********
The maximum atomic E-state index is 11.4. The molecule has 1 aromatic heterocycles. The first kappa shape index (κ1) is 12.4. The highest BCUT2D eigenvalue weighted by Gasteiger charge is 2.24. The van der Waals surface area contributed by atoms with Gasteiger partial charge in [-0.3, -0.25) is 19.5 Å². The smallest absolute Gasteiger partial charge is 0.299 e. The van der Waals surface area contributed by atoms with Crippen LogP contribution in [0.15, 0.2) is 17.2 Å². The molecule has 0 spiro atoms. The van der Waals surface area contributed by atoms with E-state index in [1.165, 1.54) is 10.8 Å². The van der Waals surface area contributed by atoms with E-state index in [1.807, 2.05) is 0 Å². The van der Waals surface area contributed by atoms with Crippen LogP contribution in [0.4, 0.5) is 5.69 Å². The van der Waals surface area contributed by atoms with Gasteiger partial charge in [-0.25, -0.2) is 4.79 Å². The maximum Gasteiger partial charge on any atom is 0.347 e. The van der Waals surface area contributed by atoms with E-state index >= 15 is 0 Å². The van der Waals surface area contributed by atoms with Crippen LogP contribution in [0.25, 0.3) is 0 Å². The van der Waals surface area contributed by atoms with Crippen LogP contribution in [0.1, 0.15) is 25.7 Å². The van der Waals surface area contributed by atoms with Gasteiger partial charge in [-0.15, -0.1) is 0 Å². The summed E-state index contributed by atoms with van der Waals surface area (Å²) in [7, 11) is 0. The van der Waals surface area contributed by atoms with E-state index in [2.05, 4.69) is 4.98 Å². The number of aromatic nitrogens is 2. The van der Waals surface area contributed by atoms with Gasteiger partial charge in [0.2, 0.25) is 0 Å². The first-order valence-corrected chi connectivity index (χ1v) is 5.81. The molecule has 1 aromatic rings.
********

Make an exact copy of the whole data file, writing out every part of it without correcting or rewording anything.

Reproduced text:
The maximum atomic E-state index is 11.4. The molecule has 1 aromatic heterocycles. The first kappa shape index (κ1) is 12.4. The highest BCUT2D eigenvalue weighted by Gasteiger charge is 2.24. The van der Waals surface area contributed by atoms with Gasteiger partial charge in [-0.3, -0.25) is 19.5 Å². The smallest absolute Gasteiger partial charge is 0.299 e. The van der Waals surface area contributed by atoms with Crippen LogP contribution in [0.15, 0.2) is 17.2 Å². The molecule has 0 spiro atoms. The van der Waals surface area contributed by atoms with E-state index in [1.165, 1.54) is 10.8 Å². The van der Waals surface area contributed by atoms with E-state index in [1.807, 2.05) is 0 Å². The van der Waals surface area contributed by atoms with Crippen LogP contribution in [0.4, 0.5) is 5.69 Å². The van der Waals surface area contributed by atoms with Gasteiger partial charge in [-0.25, -0.2) is 4.79 Å². The maximum Gasteiger partial charge on any atom is 0.347 e. The van der Waals surface area contributed by atoms with E-state index >= 15 is 0 Å². The van der Waals surface area contributed by atoms with Crippen LogP contribution in [0.25, 0.3) is 0 Å². The van der Waals surface area contributed by atoms with Crippen LogP contribution in [0.1, 0.15) is 25.7 Å². The van der Waals surface area contributed by atoms with Gasteiger partial charge in [-0.15, -0.1) is 0 Å². The summed E-state index contributed by atoms with van der Waals surface area (Å²) in [7, 11) is 0. The van der Waals surface area contributed by atoms with E-state index in [2.05, 4.69) is 4.98 Å². The number of aromatic nitrogens is 2. The van der Waals surface area contributed by atoms with Gasteiger partial charge in [0.2, 0.25) is 0 Å². The first-order valence-corrected chi connectivity index (χ1v) is 5.81. The molecule has 1 aromatic rings.